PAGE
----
Psilocybin and related hallucinogenic compounds are increasingly used in human research. However, due to limited information about potential subjective side effects, the controlled medical use of these compounds has remained controversial. We therefore analysed acute, short- and longterm subjective effects of psilocybin in healthy humans by pooling raw data from eight double-blind placebo-controlled experimental studies conducted between 1999 and 2008. The analysis included 110 healthy subjects who had received 1–4 oral doses of psilocybin (45–315mg/kg body weight). Although psilocybin dose-dependently induced profound changes in mood, perception, thought and self-experience, most subjects described the experience as pleasurable, enriching and non-threatening. Acute adverse drug reactions, characterized by strong dysphoria and/or anxiety/panic, occurred only in the two highest dose conditions in a relatively small proportion of subjects. All acute adverse drug reactions were successfully managed by providing interpersonal support and did not need psychopharmacological intervention. Follow-up questionnaires indicated no subsequent drug abuse, persisting perception disorders, prolonged psychosis or other long-term impairment of functioning in any of our subjects. The results suggest that the administration of moderate doses of psilocybin to healthy, high-functioning and well-prepared subjects in the context of a carefully monitored research environment is associated with an acceptable level of risk.

Studerus, E., Kometer, M., Hasler, F., & Vollenweider, F. X. (2010). Acute, subacute and long-term subjective effects of psilocybin in healthy humans: a pooled analysis of experimental studies. Journal of Psychopharmacology, 25(11), 1434-1452.
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Psychometric Evaluation of the Altered States of Consciousness Rating Scale (OAV)


This paper describes a refinement of Dittrich’s Altered States of Consciousness questionnaire. This questionnaire is among the most widely used self-report questionnaires for retrospectively assessing subjective experiences induced by psychedelics and other psychoactive drugs. Using data collected over many years from 591 human volunteers, they factored the original four subscales developed by Dittrich into 11 new subscales. This new improved instrument will play an important role in more precisely defining the qualitative subjective experiences in research with psychedelics.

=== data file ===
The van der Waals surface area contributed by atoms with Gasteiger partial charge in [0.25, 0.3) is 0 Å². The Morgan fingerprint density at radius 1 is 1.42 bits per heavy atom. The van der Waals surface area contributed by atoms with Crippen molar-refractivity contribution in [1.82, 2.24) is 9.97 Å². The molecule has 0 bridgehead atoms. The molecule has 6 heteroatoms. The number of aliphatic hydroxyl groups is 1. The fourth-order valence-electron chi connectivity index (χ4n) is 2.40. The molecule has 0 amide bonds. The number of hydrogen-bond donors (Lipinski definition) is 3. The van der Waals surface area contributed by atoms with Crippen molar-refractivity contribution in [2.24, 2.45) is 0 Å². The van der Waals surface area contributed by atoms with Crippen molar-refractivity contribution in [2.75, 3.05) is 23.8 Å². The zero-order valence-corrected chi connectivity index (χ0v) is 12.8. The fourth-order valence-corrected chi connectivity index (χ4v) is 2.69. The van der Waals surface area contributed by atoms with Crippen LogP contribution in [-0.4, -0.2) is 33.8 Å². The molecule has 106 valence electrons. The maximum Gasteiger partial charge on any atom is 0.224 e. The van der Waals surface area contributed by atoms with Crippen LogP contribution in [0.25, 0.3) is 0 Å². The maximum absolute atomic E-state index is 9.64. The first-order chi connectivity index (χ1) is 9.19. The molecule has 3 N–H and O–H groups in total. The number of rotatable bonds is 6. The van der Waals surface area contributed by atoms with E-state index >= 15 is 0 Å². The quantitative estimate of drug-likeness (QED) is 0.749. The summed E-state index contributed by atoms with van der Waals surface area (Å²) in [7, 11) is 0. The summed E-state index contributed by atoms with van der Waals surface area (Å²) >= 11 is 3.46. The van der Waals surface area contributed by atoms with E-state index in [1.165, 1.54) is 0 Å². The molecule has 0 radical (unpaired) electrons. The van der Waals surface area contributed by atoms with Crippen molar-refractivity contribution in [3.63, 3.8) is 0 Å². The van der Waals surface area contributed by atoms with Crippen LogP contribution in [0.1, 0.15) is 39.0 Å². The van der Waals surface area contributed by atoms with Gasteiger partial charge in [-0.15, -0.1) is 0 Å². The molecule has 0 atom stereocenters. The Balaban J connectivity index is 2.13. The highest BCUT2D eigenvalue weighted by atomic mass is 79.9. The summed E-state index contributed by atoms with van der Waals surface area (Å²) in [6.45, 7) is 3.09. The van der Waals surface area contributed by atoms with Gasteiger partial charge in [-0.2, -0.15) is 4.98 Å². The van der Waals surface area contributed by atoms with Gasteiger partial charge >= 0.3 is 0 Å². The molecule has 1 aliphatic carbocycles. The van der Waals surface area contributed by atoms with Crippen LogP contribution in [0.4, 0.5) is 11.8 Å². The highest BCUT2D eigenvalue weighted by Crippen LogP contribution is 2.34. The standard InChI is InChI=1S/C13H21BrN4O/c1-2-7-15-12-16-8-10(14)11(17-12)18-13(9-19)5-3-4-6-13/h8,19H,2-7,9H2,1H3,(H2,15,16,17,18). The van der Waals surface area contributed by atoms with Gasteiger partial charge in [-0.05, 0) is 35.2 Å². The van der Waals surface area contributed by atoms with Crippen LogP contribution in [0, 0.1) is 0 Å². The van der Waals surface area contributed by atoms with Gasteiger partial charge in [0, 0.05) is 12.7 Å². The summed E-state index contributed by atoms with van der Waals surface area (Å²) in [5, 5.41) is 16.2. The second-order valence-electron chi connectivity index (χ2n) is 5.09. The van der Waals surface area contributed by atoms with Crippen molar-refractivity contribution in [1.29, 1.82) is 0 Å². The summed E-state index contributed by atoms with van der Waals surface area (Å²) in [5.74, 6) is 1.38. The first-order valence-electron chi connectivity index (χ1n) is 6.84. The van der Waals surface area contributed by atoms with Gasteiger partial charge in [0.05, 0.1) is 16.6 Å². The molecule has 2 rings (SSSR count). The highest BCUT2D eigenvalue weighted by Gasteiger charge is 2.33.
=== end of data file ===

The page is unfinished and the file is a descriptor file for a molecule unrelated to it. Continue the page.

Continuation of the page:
Background: The OAV questionnaire has been developed to integrate research on altered states of consciousness (ASC). It measures three primary and one secondary dimensions of ASC that are hypothesized to be invariant across ASC induction methods. The OAV rating scale has been in use for more than 20 years and applied internationally in a broad range of research fields, yet its factorial structure has never been tested by structural equation modeling techniques and its psychometric properties have never been examined in large samples of experimentally induced ASC.

Methodology/Principal Findings: The present study conducted a psychometric evaluation of the OAV in a sample of psilocybin (n = 327), ketamine (n = 162), and MDMA (n = 102) induced ASC that was obtained by pooling data from 43 experimental studies. The factorial structure was examined by confirmatory factor analysis, exploratory structural equation modeling, hierarchical item clustering (ICLUST), and multiple indicators multiple causes (MIMIC) modeling. The originally proposed model did not fit the data well even if zero-constraints on non-target factor loadings and residual correlations were relaxed. Furthermore, ICLUST suggested that the ‘‘oceanic boundlessness’’ and ‘‘visionary restructuralization’’ factors could be combined on a high level of the construct hierarchy. However, because these factors were multidimensional, we extracted and examined 11 new lower order factors. MIMIC modeling indicated that these factors were highly measurement invariant across drugs, settings, questionnaire versions, and sexes. The new factors were also demonstrated to have improved homogeneities, satisfactory reliabilities, discriminant and convergent validities, and to differentiate well among the three drug groups.

Conclusions/Significance: The original scales of the OAV were shown to be multidimensional constructs. Eleven new lower order scales were constructed and demonstrated to have desirable psychometric properties. The new lower order scales are most likely better suited to assess drug induced ASC.

Studerus, E., Gamma, A., & Vollenweider, F. X. (2010). Psychometric Evaluation of the Altered States of Consciousness Rating Scale (OAV). PLoS ONE, 5(8).
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30 April - Q&A with Rick Strassman